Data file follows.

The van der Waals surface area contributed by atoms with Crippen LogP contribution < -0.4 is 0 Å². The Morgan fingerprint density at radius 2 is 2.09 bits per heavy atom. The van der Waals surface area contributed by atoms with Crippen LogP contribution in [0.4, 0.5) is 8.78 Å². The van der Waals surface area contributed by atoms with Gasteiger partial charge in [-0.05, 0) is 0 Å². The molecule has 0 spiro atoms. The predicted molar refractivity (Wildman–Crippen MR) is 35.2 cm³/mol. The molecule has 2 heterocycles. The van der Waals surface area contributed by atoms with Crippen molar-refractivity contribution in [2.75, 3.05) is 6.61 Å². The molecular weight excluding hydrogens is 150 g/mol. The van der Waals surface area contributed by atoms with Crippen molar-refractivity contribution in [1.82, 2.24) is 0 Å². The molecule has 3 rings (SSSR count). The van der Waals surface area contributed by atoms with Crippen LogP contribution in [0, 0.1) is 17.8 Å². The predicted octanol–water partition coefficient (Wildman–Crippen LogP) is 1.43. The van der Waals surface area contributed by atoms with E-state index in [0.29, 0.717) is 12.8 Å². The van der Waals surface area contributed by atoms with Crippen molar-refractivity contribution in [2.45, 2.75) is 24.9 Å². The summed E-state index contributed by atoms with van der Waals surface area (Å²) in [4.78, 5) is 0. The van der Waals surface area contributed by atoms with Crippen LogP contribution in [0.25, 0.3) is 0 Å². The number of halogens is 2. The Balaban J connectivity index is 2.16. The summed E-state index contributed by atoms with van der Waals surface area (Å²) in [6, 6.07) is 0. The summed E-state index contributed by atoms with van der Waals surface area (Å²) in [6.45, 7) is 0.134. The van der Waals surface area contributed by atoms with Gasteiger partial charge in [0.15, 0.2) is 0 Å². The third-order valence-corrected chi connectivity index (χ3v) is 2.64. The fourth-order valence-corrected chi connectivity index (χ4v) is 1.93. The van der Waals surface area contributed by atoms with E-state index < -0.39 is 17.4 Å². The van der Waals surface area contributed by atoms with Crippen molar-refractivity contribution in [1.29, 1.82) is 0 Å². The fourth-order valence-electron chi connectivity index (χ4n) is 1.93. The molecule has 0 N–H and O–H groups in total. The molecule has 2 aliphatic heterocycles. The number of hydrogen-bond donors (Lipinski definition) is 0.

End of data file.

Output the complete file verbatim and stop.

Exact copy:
The van der Waals surface area contributed by atoms with Crippen LogP contribution < -0.4 is 0 Å². The Morgan fingerprint density at radius 2 is 2.09 bits per heavy atom. The van der Waals surface area contributed by atoms with Crippen LogP contribution in [0.4, 0.5) is 8.78 Å². The van der Waals surface area contributed by atoms with Gasteiger partial charge in [-0.05, 0) is 0 Å². The molecule has 0 spiro atoms. The predicted molar refractivity (Wildman–Crippen MR) is 35.2 cm³/mol. The molecule has 2 heterocycles. The van der Waals surface area contributed by atoms with Crippen molar-refractivity contribution in [2.75, 3.05) is 6.61 Å². The molecular weight excluding hydrogens is 150 g/mol. The van der Waals surface area contributed by atoms with Crippen molar-refractivity contribution in [1.82, 2.24) is 0 Å². The molecule has 3 rings (SSSR count). The van der Waals surface area contributed by atoms with Crippen LogP contribution in [0, 0.1) is 17.8 Å². The predicted octanol–water partition coefficient (Wildman–Crippen LogP) is 1.43. The van der Waals surface area contributed by atoms with E-state index in [0.29, 0.717) is 12.8 Å². The van der Waals surface area contributed by atoms with Crippen molar-refractivity contribution in [2.45, 2.75) is 24.9 Å². The summed E-state index contributed by atoms with van der Waals surface area (Å²) in [4.78, 5) is 0. The van der Waals surface area contributed by atoms with Crippen LogP contribution in [0.25, 0.3) is 0 Å². The number of halogens is 2. The Balaban J connectivity index is 2.16. The summed E-state index contributed by atoms with van der Waals surface area (Å²) in [6, 6.07) is 0. The summed E-state index contributed by atoms with van der Waals surface area (Å²) in [6.45, 7) is 0.134. The van der Waals surface area contributed by atoms with Gasteiger partial charge in [0.15, 0.2) is 0 Å². The third-order valence-corrected chi connectivity index (χ3v) is 2.64. The fourth-order valence-corrected chi connectivity index (χ4v) is 1.93. The van der Waals surface area contributed by atoms with E-state index < -0.39 is 17.4 Å². The van der Waals surface area contributed by atoms with Crippen molar-refractivity contribution in [1.29, 1.82) is 0 Å². The fourth-order valence-electron chi connectivity index (χ4n) is 1.93. The molecule has 0 N–H and O–H groups in total. The molecule has 2 aliphatic heterocycles. The number of hydrogen-bond donors (Lipinski definition) is 0.